June 1, 2020
Dear Friends of Caltech:
"What we need are more people who specialize in the impossible."
Poet Theodore Roethke
In the last few months, we have weathered the coronavirus storm together. Caltech has pivoted to remote learning and remote operations, as have educational institutions and businesses across the world. Our lives have become suffused with Zoom meetings, Webex gatherings, webinars, teleconferences, online classes for students of all ages, and a panoply of virtual events.
Virtual events, however, need not lead to virtual community. We have pulled together to keep the Institute moving forward, even as the whirlwind of the pandemic has altered our lives and often increased our burdens. We have learned that even in separation community can triumph. The Caltech community's commitment to discovery, to creating knowledge for the ages, and to improving people's lives today, continues unabated, and we celebrate with you this shared mission.
Most laboratories on campus remain shuttered, but not all. In response to crisis, Caltech researchers are harnessing fundamental insights to deliver technological solutions to COVID-19 challenges. The enclosed brochure captures a slice of this activity. Investigators from across the divisions, all of whom share a commitment to breakthrough science, have taken action. As always, they tap into the lifeblood of the Institute: excellence, fearlessness, focus, and ambition.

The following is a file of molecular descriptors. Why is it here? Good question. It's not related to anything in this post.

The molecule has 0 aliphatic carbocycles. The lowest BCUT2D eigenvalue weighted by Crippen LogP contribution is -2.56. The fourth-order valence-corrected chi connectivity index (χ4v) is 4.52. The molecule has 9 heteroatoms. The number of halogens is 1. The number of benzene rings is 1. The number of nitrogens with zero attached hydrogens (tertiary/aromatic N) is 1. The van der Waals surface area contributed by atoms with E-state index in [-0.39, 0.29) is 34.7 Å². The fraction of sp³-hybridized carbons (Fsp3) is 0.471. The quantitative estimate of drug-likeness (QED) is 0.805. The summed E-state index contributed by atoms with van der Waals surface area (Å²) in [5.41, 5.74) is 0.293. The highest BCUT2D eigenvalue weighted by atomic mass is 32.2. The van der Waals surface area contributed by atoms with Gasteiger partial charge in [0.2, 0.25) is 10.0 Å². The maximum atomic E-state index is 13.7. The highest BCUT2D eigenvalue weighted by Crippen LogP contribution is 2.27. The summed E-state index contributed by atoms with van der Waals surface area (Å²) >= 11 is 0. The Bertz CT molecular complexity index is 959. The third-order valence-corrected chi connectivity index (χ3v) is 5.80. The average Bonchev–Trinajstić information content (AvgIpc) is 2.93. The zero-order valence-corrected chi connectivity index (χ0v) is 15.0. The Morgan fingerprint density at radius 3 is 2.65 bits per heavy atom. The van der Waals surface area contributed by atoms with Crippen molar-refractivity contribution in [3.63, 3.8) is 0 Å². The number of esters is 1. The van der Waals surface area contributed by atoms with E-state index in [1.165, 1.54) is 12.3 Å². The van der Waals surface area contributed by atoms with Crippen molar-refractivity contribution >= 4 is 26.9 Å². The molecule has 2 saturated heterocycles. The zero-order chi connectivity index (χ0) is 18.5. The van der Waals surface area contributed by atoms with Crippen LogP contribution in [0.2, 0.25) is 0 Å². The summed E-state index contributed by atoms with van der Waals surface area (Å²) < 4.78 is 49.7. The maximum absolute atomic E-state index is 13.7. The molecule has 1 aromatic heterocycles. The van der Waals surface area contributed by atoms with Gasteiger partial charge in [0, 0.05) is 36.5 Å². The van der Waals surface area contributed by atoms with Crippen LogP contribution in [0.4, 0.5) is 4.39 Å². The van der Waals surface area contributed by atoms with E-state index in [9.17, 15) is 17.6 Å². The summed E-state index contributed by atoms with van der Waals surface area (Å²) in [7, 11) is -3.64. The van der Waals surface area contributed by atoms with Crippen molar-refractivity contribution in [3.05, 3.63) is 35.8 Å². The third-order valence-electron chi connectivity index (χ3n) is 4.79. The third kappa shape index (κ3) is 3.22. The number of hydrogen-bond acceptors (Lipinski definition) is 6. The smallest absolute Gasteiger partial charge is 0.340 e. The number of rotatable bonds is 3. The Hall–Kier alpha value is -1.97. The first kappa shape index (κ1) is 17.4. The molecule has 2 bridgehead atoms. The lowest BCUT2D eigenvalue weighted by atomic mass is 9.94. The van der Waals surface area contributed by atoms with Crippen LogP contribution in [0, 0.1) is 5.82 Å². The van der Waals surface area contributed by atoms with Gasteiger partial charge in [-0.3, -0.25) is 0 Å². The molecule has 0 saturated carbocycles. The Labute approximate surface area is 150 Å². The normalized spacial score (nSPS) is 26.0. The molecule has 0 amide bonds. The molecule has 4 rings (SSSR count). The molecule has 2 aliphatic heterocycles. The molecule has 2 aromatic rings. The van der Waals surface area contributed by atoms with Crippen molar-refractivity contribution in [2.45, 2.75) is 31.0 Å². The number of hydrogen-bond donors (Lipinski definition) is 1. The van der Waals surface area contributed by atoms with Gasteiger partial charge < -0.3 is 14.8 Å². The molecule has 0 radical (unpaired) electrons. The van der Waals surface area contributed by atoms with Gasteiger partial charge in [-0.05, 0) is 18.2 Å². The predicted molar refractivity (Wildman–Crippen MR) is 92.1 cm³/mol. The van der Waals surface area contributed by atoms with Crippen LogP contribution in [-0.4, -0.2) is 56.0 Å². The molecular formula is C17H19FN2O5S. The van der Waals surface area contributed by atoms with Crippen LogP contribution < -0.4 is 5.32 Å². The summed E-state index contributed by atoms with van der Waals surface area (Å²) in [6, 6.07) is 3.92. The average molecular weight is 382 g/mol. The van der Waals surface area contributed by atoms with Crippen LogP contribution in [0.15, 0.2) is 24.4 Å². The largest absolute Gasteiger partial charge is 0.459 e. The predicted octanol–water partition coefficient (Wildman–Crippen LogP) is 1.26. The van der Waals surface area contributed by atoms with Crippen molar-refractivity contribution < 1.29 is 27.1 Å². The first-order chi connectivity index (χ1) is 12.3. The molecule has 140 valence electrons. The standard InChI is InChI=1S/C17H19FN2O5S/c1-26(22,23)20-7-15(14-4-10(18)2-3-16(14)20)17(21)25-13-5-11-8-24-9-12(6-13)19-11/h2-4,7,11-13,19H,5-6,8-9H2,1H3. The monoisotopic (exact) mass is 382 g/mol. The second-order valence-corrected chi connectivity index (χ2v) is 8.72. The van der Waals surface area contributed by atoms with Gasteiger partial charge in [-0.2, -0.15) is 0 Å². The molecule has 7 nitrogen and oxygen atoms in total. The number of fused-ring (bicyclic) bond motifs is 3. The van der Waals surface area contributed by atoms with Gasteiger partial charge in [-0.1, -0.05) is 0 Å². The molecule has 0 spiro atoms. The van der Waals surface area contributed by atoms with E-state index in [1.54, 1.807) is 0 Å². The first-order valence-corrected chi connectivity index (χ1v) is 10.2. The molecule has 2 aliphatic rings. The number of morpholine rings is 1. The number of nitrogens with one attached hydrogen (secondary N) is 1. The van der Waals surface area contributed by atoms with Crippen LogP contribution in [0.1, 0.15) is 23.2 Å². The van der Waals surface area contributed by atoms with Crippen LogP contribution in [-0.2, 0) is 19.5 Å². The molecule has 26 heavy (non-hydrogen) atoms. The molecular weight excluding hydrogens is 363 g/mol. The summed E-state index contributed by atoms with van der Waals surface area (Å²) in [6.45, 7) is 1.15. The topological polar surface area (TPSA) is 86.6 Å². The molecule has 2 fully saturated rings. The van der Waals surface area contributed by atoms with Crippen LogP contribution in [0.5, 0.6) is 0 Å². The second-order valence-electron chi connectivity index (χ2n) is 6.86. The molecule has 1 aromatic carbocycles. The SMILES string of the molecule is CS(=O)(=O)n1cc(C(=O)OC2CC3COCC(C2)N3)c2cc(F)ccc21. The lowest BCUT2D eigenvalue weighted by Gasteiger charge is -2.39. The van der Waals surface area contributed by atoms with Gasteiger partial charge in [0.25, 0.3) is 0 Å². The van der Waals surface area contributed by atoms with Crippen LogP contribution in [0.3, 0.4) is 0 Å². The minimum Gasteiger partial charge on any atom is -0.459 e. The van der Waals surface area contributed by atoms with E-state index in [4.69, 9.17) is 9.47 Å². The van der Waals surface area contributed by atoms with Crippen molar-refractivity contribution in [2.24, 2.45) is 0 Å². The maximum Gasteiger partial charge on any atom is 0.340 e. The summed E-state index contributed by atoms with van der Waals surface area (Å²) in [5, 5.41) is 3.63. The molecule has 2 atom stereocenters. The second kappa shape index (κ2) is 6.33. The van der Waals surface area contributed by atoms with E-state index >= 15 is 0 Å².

Biologist Pamela Bjorkman, who has spent her career studying how the immune system reacts to viruses that cause diseases such as AIDS and influenza, quickly shifted her focus to isolating possible antibodies against SARS-CoV-2, the virus that causes COVID-19. Electrical engineer Axel Scherer, a magician of microfabrication and microsystems, turned his talents to more effective, high throughput testing for infection. Neuroscientist Dean Mobbs, an expert on the behavioral dynamics of social interactions, is helping to demystify the emotional experiences of living through a pandemic. JPL engineers briefly segued from spacecraft to medical machinery and, in a matter of weeks, designed a markedly simpler, less-expensive ventilator geared to coronavirus patients. The FDA already has authorized the ventilator for emergency use.
These dynamic and uncertain times have underscored the importance of science and engineering for society. The Institute has seized the moment and launched the Caltech Science Exchange, a web resource dedicated to clear and credible explanations of high-profile science and engineering topics. It features interviews with experts, illustrative articles, videos, curated external content, and a forum for discussion. The site currently presents multimedia content explaining what we know and, as importantly, what we don't know about the science behind COVID-19 and other viral threats. Future topics such as voting and elections, sustainability, earthquakes, and genetics are scheduled to follow.
As I write this letter, we are gearing up for a staged expansion of activity on campus and at JPL, with laboratory research slated to resume first in a modulated form. The process will be gradual and informed by public health guidelines and state, county, and local orders. We will base our decisions on data and do all we can to mitigate risk. The reality is that we will not be able to assemble as a full community for a good time yet. That is why your friendship, your engagement, and your support is so important. The impossible is within reach when we work together as a community.
Thomas F. Rosenbaum